Post 5: Reflection

This summer internship was extremely eye-opening and rewarding. From meeting with TriMet leadership to grassroots organizing to arranging and managing events to raise public awareness, I’ve learned where resistance in social justice issues can arise and I have learned the dependency of these issues have on big decision-makers. Many social justice issues involve educating the public, as many people may not be aware that these issues exist in the first place, and education is the first step in almost any issue. People must be aware or admit that it is a problem before anyone can start the first steps to move forward to make change.

I have seen the power that education can have on a community, as my internship revolved around discussing the problems of diesel in Portland to individuals, writing Letters to the Editor to educate news-readers, testifying in front of the committees of TriMet to discuss their role in leading Portland to reach ambitious climate goals, and in return, others educated me in many ways.

My internship was essentially a cycle of spreading awareness — educating individuals, gaining support, and then educating TriMet leadership of this support for electric buses and decreasing diesel emissions in Portland.

While no final decisions about committing to battery electric buses will be made until this coming year, I know that more people are aware of the diesel pollution issue in Portland. It is rewarding for me to know that there is a movement in the minds of Portlanders, and individuals are able to make a difference in their day-to-day lives as well.

The only advice that I would give to someone who is pursuing an internship in this field is to learn. Do your own research until you understand front-and-back whatever it is that you are campaigning about. When teaching business owners with businesses located along bus routes about diesel emissions, I received a multitude of varying responses and questions. I realized, sometimes the hard way, how essential it is to be prepared. Sometimes I didn’t know how to answer questions. Having straightforward and clear answers to each question or concern shows that you really care and in turn leads to more confidence, which is essential in grassroots campaigning and any discussion with people who are working with you. It is essential to speak up when leaders may attempt to work around answering the question instead of being straightforward, and that takes knowing what you’re talking about front-and-back to be able to speak up in front of others and have the confidence to know what you’re talking about.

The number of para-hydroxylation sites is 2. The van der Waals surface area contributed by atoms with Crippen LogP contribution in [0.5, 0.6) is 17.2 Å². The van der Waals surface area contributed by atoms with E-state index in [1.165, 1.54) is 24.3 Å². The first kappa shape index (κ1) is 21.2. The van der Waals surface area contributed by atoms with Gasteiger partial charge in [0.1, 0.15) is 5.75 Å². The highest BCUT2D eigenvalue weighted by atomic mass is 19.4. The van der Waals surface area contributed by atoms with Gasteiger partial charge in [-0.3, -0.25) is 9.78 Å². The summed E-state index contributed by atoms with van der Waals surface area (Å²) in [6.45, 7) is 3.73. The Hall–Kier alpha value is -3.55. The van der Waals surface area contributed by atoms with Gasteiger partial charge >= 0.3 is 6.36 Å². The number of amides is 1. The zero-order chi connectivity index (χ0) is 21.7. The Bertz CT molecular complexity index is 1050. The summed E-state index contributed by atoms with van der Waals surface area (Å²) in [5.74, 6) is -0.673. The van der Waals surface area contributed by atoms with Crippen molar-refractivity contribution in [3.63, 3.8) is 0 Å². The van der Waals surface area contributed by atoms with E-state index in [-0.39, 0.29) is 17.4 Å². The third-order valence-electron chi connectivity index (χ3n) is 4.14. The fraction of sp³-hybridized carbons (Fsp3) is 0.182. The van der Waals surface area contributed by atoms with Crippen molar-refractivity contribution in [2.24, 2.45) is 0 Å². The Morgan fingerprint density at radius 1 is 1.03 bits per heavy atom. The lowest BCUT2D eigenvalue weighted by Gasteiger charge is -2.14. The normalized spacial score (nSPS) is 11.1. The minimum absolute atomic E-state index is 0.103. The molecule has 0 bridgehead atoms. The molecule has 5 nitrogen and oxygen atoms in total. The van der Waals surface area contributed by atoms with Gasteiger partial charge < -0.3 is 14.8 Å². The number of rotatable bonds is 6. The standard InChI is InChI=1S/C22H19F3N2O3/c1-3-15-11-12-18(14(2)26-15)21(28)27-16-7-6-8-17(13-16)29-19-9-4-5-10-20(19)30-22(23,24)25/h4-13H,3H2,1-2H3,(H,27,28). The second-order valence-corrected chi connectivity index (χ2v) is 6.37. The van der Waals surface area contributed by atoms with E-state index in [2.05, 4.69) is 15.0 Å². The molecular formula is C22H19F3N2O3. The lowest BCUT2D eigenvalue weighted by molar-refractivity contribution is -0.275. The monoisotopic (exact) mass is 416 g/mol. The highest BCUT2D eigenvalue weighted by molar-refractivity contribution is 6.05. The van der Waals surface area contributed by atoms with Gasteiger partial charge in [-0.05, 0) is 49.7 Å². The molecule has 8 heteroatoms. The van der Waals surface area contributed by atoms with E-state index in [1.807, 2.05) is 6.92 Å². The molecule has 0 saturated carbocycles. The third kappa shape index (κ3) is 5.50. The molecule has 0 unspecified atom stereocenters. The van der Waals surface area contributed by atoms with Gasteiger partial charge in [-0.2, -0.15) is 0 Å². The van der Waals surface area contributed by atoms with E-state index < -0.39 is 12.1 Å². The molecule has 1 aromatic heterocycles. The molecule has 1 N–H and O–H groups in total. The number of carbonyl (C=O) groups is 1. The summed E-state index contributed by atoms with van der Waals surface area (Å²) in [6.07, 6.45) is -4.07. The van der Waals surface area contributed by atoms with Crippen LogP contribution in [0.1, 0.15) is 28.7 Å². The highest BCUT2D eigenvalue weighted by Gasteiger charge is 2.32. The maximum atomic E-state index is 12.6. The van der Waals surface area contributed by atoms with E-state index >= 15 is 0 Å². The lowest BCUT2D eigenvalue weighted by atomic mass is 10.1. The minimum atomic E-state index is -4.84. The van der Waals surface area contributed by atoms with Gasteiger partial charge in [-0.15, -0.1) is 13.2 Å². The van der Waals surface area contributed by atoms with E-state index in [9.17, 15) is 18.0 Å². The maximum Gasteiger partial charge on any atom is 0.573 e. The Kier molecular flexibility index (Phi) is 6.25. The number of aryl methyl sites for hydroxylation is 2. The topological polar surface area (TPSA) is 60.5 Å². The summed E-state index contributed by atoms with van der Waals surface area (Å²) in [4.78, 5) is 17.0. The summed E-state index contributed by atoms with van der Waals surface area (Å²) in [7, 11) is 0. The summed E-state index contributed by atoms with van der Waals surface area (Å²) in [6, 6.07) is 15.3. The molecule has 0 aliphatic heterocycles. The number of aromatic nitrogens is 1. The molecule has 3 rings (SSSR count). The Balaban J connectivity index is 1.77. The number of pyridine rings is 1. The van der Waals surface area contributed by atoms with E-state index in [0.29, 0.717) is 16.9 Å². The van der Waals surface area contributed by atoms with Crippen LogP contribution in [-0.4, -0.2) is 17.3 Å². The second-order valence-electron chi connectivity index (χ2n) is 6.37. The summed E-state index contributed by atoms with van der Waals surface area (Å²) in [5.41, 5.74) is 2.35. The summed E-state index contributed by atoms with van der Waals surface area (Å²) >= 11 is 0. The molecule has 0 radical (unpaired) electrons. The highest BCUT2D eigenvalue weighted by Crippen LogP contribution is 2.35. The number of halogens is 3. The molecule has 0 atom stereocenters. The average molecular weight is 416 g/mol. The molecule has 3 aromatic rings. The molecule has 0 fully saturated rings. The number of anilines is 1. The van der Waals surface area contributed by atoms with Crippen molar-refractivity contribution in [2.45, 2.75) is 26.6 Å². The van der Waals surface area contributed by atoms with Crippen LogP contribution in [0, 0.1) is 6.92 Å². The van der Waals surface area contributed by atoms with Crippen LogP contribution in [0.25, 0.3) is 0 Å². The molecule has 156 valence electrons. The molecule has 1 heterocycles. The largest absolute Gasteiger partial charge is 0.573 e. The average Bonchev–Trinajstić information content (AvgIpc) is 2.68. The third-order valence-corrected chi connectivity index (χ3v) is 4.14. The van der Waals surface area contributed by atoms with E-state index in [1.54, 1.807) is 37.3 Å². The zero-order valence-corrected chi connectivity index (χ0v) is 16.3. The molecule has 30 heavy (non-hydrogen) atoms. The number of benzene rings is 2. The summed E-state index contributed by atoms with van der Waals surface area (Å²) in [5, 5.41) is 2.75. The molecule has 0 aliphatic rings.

People can see through you if you don’t care about your campaign, and no social justice issue can be ameliorated unless you really throw yourself into it and are passionate about it.

– Mahala Lahvis

Post 4: Communication is a Skill

Naming every skill I’ve gained in the past eight weeks would not fit in this blog post, and the skills I’m aware of make up probably only half of the total skills I’ve attained.

That being said, my skill that I can confidently say has improved the most throughout the summer is communication/public speaking, both in-person and in writing. This is a skill that fascinates me; it is a skill that is extremely important to have, especially in today’s world with technology and social media when you must stand out from everyone hiding behind a keyboard. You can read for hours, but you can’t master this skill by reading. You can practice time and time again. You can know everything about a problem, and you can know a solution, but if you lack conversational skills, you lack the skills to succeed in many ways.